When a car hits a pothole or bumps over a bumpy road, the shock of the hit causes the ball joints to absorb the impact of the shock. Over time, this affects the car's alignment as the ball joints become loose from their housing.
Eventually, this causes the play of your ball joints to increase. A ball joint with much play means that you should get it repaired or replaced.
Checking for your ball joints' play is easy. Here's how you do it:
- Simply jack up the wheel where you suspect a bad ball joint.
- Look and determine a stable and solid spot on where you can place the jack stand on.
- Rock the wheel back and forth and see how much play you have in the wheel.
Check out this portable hydraulic jack on Amazon.
How To Replace Ball Joints
If you're looking to replace your ball joints, you may want to leave the job to a professional mechanic. Replacing the ball joint can be quite tricky for someone who is not experienced.
It may look easy when watching the tutorial on Youtube, but if you try and do it yourself, you could end up messing up your car's suspension system.
Besides, vehicles have different control arms, so the process of replacing ball joints varies. You may also have to remove the ABS of the car if it has one.
Also, one of the steps will involve you hammering the ball joint out. If you don't have the confidence to do it because of fear you might damage the control arm, it's best to leave it alone and get a mechanic you trust.
Nonetheless, we'll be showing you the best way to do it right, so follow along with us.
Steps To Follow On How To Replace Ball Joints
- Loosen the lug nut of the wheel.
- Jack the car up. Jacking up the car should provide you with space to work.
- Remove the wheel. Pull the wheel out of the hub and set it aside.
- Remove the brake caliper (optional). Locate the brake caliper bracket bolts and loosen them using a ratchet wrench to remove the caliper. You should see two of these.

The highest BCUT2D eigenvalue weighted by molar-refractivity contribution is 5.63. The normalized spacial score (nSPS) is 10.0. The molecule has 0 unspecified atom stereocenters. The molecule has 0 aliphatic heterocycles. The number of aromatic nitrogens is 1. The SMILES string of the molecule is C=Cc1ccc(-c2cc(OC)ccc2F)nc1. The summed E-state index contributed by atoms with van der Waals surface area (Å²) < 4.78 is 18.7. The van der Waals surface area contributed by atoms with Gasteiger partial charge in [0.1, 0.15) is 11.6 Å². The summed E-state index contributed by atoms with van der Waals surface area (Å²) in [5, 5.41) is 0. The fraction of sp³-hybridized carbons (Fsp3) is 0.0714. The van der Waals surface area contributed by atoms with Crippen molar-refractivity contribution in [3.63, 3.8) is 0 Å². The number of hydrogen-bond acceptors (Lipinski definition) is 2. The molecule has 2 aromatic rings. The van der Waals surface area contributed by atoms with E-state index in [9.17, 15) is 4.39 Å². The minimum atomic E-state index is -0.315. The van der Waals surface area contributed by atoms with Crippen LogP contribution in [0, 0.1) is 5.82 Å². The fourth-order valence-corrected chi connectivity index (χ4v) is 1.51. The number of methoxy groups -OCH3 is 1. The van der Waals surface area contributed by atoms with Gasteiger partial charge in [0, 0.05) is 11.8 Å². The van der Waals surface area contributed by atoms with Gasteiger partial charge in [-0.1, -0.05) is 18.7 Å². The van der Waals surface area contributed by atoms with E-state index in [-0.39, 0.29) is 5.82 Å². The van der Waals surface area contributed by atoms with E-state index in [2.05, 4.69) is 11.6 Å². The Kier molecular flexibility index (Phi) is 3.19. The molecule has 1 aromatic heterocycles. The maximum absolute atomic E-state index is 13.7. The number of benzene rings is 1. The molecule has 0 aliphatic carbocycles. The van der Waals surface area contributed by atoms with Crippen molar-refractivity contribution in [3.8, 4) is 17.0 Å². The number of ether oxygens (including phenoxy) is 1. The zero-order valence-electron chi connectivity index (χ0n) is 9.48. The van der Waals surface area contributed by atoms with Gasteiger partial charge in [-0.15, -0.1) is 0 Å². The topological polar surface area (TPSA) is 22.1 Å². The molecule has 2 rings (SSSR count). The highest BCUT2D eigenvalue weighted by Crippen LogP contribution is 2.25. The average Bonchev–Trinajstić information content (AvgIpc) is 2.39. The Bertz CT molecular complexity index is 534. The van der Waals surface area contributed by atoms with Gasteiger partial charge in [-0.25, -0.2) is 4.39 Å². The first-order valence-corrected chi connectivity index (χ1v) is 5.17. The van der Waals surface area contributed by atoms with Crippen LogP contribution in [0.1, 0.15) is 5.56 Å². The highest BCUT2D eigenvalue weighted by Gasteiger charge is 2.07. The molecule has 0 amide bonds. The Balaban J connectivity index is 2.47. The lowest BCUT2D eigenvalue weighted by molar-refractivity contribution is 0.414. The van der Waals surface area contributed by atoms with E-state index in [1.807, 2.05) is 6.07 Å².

- Rest the caliper bracket onto something just so it won't dangle. You don't want the caliper hose to support the weight of the caliper bracket, as this might cause the connection to loosen.
- Loosen the bolt of the ball joint assembly and take the nut off the tie rod.
- Slide the replacement ball joint in using a bolt. You may need the help of a jack and a piece of wood here to provide you with support for the lower control arm as you put the new ball joint into its place.
- Tighten the ball joint's bolt and put the cotter pin in. Do the same thing when putting the tie rod back into where it should be.
- Put the brake caliper back and wheel back on, and you're good to go!
The video below should illustrate the entire process.
Telltale Signs To Look Out For When Your Ball Joints Need Replacement
When your ball joints need replacement, there are many telltale signs that they need to be replaced. Some of these signs may be a bit obvious, while others may be more subtle.
In either case, it is important to get them replaced to ensure that your car and its suspension are safe. Here are some of them.
1. Steering Going Out Of Control
We've all experienced this scenario. You're driving along in a car, and suddenly the steering wheel starts to feel like it wants to go somewhere else!
The ball joint should pivot so that the steering wheel remains pointed in the same direction as the steering wheel is turned. In this case, the problem lies either with the ball joint or the tie rod that connects the steering wheel and the wheels.
When it comes to car maintenance, wearable parts like the ball joints and tie rods wear down over time. It's inevitable. You can try to prevent this by taking care of your vehicle, but it won't help.
2. Clunking In The Driver's Seat
When a ball joint is loose, it will become more sensitive to vibration. This causes the ball joints to rattle, especially when the car is running on a rocky road.
3. Squeaking In The Suspension
A lack of lubrication causes this due to a worn rubber boot. As the ball joint swivels, it will rub against the housing. Since the ball joint's grease has been depleted, the rubbing action may cause squeaking.
A car that has poor handling or that is clunking or squeaking as you drive are signs that you might have some issues with your steering or suspension.
If you are experiencing any of these symptoms, you should get it checked out immediately. The last thing you want to do is hit something, or worse, get into an accident because you were driving an unsafe car.